On October 12, 1862, the Army under General Henry H. Sibley moved against the Dakotas, disarmed and put into chains all of the men. All together, they numbered 400. From October 25 to November 5, 1862, 392 cases were heard and death sentences were handed out to 307 Dakota warriors, that number was later reduced to 303. (Coleman & Camp, p. 33) On December 6, 1862, President Abraham Lincoln approved the execution of 39 Dakota warriors, later reduced to 38. On December 26, 1862, 38 Dakota warriors were hung in a mass execution at Mankato, Minnesota, the largest mass execution in this nation’s history.

Early sources termed the outbreak as one of the worst of American history because it sparked a series of Indian wars on the northern plains. It was not until the middle 1960s that researchers were able to sort out the causes of the conflict, and tell the Dakota’s side of the events. As a result, in 1987, one-hundred years after the Dakota Conflict, the Governor of Minnesota declared a “Year of Reconciliation” between the Dakota and the state of Minnesota.

Dakota Removal

Dakota Removal map
Dakota Removal. 771 Dakota men,
women, and children were
shipped by river boat to the
Crow Creek Reservation, and 547
were transported to Hannibal,
Missouri. (Map by Cassie
Theurer, adapted from original
by Alan Ominsky)

On November 7, 1862, 1,700 Dakota women, children, and a few old men, were taken to an internment camp at Fort Snelling, Minnesota. Between April and May 1863, two boats carrying 1,700 people were shipped from Fort Snelling to St. Louis and Hannibal, Missouri, and then transferred by train and boat to what is now the Crow Creek Reservation in South Dakota.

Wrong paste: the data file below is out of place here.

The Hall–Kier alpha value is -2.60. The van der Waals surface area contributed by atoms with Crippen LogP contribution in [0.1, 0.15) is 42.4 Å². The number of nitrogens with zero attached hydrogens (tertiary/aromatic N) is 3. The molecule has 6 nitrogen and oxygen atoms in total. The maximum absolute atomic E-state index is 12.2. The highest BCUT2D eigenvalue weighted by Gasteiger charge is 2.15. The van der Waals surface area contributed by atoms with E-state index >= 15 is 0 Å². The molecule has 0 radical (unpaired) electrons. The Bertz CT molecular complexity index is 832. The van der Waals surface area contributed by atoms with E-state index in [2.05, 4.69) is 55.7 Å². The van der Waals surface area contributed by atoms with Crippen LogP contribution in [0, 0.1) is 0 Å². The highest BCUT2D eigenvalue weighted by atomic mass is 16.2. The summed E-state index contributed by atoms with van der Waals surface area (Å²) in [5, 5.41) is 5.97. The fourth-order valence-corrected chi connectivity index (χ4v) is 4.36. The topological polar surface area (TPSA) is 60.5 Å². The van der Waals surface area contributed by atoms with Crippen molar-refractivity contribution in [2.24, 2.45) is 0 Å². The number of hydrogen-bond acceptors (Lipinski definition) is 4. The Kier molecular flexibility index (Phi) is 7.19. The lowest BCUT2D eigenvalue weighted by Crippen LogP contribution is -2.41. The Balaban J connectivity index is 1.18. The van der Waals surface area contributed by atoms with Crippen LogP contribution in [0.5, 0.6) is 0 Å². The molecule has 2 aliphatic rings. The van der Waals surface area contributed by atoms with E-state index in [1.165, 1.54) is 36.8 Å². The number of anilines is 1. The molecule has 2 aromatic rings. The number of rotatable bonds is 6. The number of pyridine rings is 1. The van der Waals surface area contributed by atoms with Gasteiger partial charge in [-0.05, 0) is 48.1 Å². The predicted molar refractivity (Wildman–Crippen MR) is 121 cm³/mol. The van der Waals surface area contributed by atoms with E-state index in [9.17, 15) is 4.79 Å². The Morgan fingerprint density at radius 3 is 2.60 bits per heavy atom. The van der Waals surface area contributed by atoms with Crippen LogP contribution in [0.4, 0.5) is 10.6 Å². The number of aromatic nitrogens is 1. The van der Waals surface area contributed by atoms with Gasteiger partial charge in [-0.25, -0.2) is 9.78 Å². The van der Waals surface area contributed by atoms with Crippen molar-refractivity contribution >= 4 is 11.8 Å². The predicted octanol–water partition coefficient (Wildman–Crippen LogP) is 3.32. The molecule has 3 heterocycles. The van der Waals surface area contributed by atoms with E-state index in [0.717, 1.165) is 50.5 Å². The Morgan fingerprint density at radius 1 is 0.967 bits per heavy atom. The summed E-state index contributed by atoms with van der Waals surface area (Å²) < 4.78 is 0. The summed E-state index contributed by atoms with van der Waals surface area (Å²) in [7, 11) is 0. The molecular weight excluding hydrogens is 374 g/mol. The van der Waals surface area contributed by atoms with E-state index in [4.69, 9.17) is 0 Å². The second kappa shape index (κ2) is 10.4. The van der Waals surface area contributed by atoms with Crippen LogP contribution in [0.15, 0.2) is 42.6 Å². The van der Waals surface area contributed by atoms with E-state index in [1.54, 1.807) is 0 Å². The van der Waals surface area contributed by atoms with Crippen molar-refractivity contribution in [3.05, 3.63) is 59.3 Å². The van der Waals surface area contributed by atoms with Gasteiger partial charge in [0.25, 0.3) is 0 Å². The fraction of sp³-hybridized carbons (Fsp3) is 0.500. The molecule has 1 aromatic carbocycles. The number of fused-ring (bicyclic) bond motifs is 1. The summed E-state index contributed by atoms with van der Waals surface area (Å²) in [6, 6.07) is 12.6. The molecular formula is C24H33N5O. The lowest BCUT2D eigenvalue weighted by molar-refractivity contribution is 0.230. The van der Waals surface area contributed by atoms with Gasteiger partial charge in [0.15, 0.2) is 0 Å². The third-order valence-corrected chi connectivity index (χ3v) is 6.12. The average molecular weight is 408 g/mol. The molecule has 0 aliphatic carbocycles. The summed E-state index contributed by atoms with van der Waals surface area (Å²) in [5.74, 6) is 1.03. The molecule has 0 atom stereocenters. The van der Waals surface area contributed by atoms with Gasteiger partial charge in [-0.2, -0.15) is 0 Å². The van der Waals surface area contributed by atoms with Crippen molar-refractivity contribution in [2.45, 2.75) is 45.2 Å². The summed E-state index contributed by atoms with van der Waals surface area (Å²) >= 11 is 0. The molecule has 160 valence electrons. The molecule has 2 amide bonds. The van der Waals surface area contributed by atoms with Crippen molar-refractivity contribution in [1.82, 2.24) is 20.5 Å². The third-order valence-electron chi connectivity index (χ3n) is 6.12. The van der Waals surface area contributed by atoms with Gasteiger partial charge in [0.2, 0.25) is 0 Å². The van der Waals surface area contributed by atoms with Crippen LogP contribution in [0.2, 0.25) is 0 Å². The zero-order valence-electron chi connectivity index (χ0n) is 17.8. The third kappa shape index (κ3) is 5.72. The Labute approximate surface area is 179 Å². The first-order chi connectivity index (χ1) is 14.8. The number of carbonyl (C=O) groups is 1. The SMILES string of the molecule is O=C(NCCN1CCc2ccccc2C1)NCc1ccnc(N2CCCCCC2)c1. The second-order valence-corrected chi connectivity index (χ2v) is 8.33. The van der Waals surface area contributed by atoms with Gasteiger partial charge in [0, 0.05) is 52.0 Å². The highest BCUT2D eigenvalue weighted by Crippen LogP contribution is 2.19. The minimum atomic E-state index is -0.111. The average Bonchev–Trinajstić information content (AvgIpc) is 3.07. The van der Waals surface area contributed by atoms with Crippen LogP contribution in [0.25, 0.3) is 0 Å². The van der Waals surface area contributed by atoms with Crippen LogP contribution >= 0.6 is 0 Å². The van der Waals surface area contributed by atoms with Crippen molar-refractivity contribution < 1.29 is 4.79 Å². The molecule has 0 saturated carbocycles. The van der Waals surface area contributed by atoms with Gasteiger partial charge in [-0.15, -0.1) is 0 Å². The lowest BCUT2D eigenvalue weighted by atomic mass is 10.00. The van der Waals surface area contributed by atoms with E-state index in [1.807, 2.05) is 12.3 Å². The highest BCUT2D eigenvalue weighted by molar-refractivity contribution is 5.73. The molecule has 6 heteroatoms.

In the spring of 1866, the federal government realizing that Crow Creek was unfit for habitation, moved the surviving 1,000 Dakota down the Missouri River, near the Niobrara River, to what is now known as the Santee Reservation. Other Sisseton and Wahpeton continued to hunt buffalo throughout the territory, but eventually settled near Devils Lake, which they called Spirit Lake, “Mni Wakan,” in the northern section of the region. These residents continuously occupied the Spirit Lake Reservation. Descendants of the Dakotas who fled to Canada remain today and many Dakotas travel there to participate in ceremonies with their relatives who reside on reserves.

Continue to the Creation of the Devils Lake Sioux Reservation...